Detroit's auto industry may have been suffering in the 1980s, "but you'd never know it from the Prince Corporation," read the lead of a story in the Holland Sentinel. "My family's business was automotive supply-the most viciously competitive business in the world," Erik Prince told author Robert Young Pelton. "My father was focused on quality, volume, and customer satisfaction. That's what we talked around the dinner table." But Edgar Prince had more than the success of his business and his employees on his mind, and with the money flowing into Prince Corporation, he finally had the means to achieve the higher goals to which he aspired. That meant pouring serious money into conservative Christian causes. "Ed Prince was not an empire builder. He was a Kingdom builder," recalled Gary Bauer. "For him, personal success took a back seat to spreading the Gospel and fighting for the moral restoration of our society."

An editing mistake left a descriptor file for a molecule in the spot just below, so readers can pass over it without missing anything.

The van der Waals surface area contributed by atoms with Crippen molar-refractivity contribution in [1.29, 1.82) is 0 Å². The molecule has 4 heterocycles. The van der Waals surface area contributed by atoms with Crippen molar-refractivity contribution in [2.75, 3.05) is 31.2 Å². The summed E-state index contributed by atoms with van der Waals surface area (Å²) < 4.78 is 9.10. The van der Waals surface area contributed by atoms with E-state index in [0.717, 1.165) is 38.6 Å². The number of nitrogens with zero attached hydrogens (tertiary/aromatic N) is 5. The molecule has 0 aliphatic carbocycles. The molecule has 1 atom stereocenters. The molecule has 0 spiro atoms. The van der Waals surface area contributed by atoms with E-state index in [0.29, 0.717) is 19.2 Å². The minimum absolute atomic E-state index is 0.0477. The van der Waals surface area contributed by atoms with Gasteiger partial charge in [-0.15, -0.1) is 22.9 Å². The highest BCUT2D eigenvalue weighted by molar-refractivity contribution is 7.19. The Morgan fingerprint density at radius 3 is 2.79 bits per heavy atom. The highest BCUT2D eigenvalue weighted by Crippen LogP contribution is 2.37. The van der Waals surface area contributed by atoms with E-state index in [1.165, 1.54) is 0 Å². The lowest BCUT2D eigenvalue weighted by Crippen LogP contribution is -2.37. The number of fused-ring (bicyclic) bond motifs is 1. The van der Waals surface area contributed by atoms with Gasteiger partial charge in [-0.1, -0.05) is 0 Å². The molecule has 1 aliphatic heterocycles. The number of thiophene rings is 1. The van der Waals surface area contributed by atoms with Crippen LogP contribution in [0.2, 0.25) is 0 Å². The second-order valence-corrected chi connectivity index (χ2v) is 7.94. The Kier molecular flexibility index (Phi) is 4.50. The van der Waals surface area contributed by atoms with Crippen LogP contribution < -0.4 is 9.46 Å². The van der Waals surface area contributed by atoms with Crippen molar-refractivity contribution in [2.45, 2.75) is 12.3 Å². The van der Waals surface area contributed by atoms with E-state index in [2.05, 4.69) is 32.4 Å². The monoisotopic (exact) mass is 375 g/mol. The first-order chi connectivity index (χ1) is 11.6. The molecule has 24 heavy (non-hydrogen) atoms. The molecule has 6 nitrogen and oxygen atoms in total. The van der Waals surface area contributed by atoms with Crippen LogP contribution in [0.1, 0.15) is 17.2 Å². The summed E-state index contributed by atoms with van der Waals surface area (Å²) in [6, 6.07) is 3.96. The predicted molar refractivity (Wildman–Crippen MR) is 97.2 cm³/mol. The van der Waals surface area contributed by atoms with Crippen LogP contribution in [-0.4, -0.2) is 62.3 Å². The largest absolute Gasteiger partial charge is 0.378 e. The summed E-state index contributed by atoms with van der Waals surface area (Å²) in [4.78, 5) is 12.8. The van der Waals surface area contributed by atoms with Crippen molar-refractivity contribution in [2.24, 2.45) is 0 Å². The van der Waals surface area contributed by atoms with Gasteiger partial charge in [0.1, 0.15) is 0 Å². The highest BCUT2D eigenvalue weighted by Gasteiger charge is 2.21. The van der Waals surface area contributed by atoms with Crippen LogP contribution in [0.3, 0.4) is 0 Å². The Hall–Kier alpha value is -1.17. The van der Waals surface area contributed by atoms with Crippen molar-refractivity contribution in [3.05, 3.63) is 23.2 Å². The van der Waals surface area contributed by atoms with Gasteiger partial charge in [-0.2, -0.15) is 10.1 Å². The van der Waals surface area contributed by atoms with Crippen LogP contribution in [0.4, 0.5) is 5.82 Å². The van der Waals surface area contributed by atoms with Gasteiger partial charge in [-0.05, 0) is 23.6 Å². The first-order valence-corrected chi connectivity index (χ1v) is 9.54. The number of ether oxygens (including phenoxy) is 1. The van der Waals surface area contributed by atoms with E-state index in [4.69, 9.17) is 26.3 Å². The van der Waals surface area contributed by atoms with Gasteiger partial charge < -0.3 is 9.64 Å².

In the 1980s, the Prince family merged with one of the most venerable conservative families in the United States when Erik Prince's sister Betsy married Dick DeVos, whose father, Richard, founded the multilevel marketing firm Amway and went on to own the Orlando Magic basketball team. Amway was a powerhouse distributor of home products and was regularly plagued by accusations that it was run like a cult and was nothing more than a sophisticated pyramid scheme. The company would rise to become one of the greatest corporate contributors in the U.S. electoral process in the 1990s, mostly to Republican candidates and causes, and used its business infrastructure as a massive political organizing network. "Amway relies heavily on the nearly fanatical-some say cultlike-devotion of its more than 500,000 U.S. 'independent distributors; As they sell the company's soaps, vitamins, detergents, and other household products, the distributors push the Amway philosophy," reported Mother Jones magazine in a 1996 exposé on the company. "They tell you to always vote conservative no matter what. They say liberals support the homosexuals and let women get out of their place," Karen ]ones, a former Amway distributor, told the magazine. "They say we need to get things back to the way it's supposed to be." Amway leaders also reportedly used "voice-mail messages, along with company rallies and motivational tapes, to mobilize distributors into a potent domestic political force."